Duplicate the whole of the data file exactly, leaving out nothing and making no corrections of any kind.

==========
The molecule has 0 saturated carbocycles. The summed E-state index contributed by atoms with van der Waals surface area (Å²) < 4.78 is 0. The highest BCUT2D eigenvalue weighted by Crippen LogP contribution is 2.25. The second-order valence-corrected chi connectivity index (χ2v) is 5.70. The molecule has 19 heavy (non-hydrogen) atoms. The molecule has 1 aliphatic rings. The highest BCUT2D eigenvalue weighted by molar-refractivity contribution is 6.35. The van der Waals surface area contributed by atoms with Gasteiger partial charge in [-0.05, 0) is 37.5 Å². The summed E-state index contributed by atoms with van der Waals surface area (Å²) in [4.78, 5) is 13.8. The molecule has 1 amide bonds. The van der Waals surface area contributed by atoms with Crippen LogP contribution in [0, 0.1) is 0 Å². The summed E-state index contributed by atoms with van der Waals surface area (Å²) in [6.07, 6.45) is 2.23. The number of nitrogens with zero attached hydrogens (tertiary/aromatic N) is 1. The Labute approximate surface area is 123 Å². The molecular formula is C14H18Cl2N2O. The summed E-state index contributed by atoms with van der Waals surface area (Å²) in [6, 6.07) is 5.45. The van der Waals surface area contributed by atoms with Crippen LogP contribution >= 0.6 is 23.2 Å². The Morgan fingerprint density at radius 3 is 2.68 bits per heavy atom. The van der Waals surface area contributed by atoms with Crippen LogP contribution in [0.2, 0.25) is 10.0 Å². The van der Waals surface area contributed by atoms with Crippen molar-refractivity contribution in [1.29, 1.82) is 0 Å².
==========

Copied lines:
The molecule has 0 saturated carbocycles. The summed E-state index contributed by atoms with van der Waals surface area (Å²) < 4.78 is 0. The highest BCUT2D eigenvalue weighted by Crippen LogP contribution is 2.25. The second-order valence-corrected chi connectivity index (χ2v) is 5.70. The molecule has 19 heavy (non-hydrogen) atoms. The molecule has 1 aliphatic rings. The highest BCUT2D eigenvalue weighted by molar-refractivity contribution is 6.35. The van der Waals surface area contributed by atoms with Gasteiger partial charge in [-0.05, 0) is 37.5 Å². The summed E-state index contributed by atoms with van der Waals surface area (Å²) in [4.78, 5) is 13.8. The molecule has 1 amide bonds. The van der Waals surface area contributed by atoms with Crippen LogP contribution in [0, 0.1) is 0 Å². The summed E-state index contributed by atoms with van der Waals surface area (Å²) in [6.07, 6.45) is 2.23. The number of nitrogens with zero attached hydrogens (tertiary/aromatic N) is 1. The Labute approximate surface area is 123 Å². The molecular formula is C14H18Cl2N2O. The summed E-state index contributed by atoms with van der Waals surface area (Å²) in [6, 6.07) is 5.45. The van der Waals surface area contributed by atoms with Crippen LogP contribution >= 0.6 is 23.2 Å². The Morgan fingerprint density at radius 3 is 2.68 bits per heavy atom. The van der Waals surface area contributed by atoms with Crippen LogP contribution in [0.2, 0.25) is 10.0 Å². The van der Waals surface area contributed by atoms with Crippen molar-refractivity contribution in [1.29, 1.82) is 0 Å².